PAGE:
Two weeks with the Apple Watch
Guy walks into a doctor’s office.
“Doc,” he says, “I’ve got an issue. I used to urinate two or three times a day and that was it. Now, I can’t hold my bladder for more than an hour. Can you take a look at me?”
The doctor looks him over. He gives him a physical, a blood test, and a tox screen.
“Aha!” the doctor exclaims. “I have a solution.”
“Great! What is it?”
“We’ll fit you for a catheter.”
“A catheter?! Doc, I’ll have to carry around a bag of my own piss – and I’ll still be peeing every couple minutes.”
The doc replies, “Yeah, but at least this way you won’t have to go to the bathroom!”
I am a white male too obsessed with technology, so I have purchased an Apple Watch and I am about to write about my experience with the Apple Watch.
- I, unlike most people, wear watches! Nothing fancy: I swapped between a Timex Weekender and some old-school Casio.
- My Apple Watch looks really good. I have a 38mm Sport with the black strap. It is understated and sleek. It does not have the gaudiness of a sport watch, the heft of a larger mechanical watch, or the dorkiness of most other smart watches 1.
- I feel like it used to be uncouth to care what your technology looks like. This is a thing I wear, and I take some level of pride in being generally presentable.
- It is very good at telling the time (and giving other data) – the modular view, as it’s apparently called, lets me glance at my wrist and get the time, the date, the next meeting, the temperature, and a glance at my activity level. That alone is valuable to me.
- It is also very good at sending me notifications. Instead of hearing a ding on my phone and having to fish it out of my pocket, I get a light buzz on my wrist and just look at my wrist. This is an improvement.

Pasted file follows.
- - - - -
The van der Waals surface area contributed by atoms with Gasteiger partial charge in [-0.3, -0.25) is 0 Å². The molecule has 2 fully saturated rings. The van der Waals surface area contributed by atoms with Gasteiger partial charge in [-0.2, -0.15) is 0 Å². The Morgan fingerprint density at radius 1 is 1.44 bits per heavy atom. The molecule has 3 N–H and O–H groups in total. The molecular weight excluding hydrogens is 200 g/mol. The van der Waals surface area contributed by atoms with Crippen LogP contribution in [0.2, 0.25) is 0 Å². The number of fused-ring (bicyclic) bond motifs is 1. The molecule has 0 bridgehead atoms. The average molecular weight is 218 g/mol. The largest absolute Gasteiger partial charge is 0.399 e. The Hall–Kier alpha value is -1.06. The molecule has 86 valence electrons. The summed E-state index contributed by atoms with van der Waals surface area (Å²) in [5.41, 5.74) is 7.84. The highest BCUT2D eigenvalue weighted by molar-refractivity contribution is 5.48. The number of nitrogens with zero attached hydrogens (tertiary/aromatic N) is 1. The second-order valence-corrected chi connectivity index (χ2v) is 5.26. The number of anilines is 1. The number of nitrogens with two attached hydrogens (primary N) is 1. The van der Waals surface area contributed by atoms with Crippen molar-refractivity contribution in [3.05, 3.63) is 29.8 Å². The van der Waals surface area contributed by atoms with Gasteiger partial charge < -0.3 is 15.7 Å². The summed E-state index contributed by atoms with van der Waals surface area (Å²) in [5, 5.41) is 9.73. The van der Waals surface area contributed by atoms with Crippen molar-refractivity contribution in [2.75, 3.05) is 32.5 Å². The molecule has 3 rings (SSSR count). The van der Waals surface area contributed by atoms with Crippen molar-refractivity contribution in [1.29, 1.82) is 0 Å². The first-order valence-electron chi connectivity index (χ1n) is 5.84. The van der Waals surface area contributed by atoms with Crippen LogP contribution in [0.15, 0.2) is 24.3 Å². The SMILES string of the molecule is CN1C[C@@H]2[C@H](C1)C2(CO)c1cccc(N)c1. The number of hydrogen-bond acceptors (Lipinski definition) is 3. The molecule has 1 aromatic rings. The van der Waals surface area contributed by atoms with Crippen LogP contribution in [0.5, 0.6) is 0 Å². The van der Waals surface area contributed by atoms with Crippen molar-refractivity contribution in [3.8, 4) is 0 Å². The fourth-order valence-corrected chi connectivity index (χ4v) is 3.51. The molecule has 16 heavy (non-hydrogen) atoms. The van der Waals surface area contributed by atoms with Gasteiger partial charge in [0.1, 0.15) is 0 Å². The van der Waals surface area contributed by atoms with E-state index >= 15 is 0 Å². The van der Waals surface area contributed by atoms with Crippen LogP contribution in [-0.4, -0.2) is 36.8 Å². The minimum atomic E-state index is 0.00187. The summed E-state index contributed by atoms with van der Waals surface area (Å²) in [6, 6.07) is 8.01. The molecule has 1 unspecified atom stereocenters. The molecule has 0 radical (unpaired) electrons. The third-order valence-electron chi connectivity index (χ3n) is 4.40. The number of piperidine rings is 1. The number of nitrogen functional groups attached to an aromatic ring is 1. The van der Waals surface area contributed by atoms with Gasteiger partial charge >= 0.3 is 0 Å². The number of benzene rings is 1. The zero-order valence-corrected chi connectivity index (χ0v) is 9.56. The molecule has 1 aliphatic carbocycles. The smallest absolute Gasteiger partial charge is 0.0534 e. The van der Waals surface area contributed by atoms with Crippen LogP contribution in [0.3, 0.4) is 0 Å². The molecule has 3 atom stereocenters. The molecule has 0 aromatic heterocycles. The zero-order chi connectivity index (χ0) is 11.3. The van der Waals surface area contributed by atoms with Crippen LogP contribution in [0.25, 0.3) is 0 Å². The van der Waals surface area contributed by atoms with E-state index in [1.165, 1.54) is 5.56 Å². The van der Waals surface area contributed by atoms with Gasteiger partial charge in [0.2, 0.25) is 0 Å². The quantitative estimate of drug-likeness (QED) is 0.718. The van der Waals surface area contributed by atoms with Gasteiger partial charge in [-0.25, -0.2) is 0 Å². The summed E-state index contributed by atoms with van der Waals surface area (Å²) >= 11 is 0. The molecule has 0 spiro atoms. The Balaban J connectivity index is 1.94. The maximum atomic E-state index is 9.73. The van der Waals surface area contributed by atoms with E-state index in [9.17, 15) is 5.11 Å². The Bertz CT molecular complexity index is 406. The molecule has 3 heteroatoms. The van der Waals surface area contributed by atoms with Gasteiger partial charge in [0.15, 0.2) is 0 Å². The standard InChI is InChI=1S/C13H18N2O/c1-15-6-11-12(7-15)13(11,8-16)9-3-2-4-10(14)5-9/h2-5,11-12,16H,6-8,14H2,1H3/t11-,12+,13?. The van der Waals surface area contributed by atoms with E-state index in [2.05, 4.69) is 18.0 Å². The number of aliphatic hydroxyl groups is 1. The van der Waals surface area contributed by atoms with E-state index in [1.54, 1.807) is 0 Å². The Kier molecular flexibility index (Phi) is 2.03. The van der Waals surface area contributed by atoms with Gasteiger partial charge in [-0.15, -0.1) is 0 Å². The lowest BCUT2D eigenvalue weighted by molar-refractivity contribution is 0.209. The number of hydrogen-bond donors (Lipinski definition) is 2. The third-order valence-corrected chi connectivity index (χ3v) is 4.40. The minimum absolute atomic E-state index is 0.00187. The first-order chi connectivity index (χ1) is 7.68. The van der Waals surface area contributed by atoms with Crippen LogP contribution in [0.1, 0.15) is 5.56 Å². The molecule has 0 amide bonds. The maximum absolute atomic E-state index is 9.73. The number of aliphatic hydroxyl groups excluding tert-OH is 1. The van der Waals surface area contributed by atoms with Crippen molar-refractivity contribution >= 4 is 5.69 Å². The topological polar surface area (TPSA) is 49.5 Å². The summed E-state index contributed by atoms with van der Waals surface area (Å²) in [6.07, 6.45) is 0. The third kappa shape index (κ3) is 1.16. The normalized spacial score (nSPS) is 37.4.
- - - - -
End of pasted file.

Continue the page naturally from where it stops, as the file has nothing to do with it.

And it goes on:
- I still get too many notifications.
- The battery life is as described: it’ll last a day, maybe more. I don’t think there’s anything objectively wrong with a device having a battery life that long – it’s just dumb.
- I fall asleep with my watch on all the time – I always have. So when I do that, the Watch is generally out of commission the next day. If your phone dies, you just plug it into your laptop and have it at your desk instead of in your pocket; if your watch dies, you plug it into your laptop, but it’9. s no longer a watch, it’s just this tiny screen that’s not on your wrist.
- Trying to do anything besides consume notifications or glance at things is a generally awful experience. Input is difficult; lag is rampant; functionality is limited.
- Talking into your watch makes me look like a real asshole.
- When you first set up your Apple Watch, you’re asked to choose how active you are: Light, Moderate, or Heavy. I chose Moderate 2. Now, every morning I walk twenty minutes to work, at which point my watch tells me I’ve accomplished my Exercise goal for the day. Nice!
- It also buzzes you once an hour reminding you to stand up in order to reach your “Stand Goal” of 12 hours. Last Saturday I didn’t get out of bed until noon but I had apparently already stood for five hours.
- They’re something deeply creepy about a device buzzing me every hour and telling me to stand up.
- Everything I’ve read about the Apple Watch by people who own it sound like people trying to cover up their disappointment by talking about either “well, duh, that’s what it’s designed for” or “this is only the start of a revolution”. Maybe I’m projecting.
- The biggest time I think about the Apple Watch is when people point it out to me that I’m wearing one, since they’re still relatively rare. I give half-hearted demos. I think people are disappointed with my lack of evangelism.
- It’s not bad – it’s just not great. It’s a thing that I think has made my life easier and better, which is good.
- It’s a device that I don’t care about very much. I’ve accidentally forgotten it at home two of the past five days. Maybe that will change.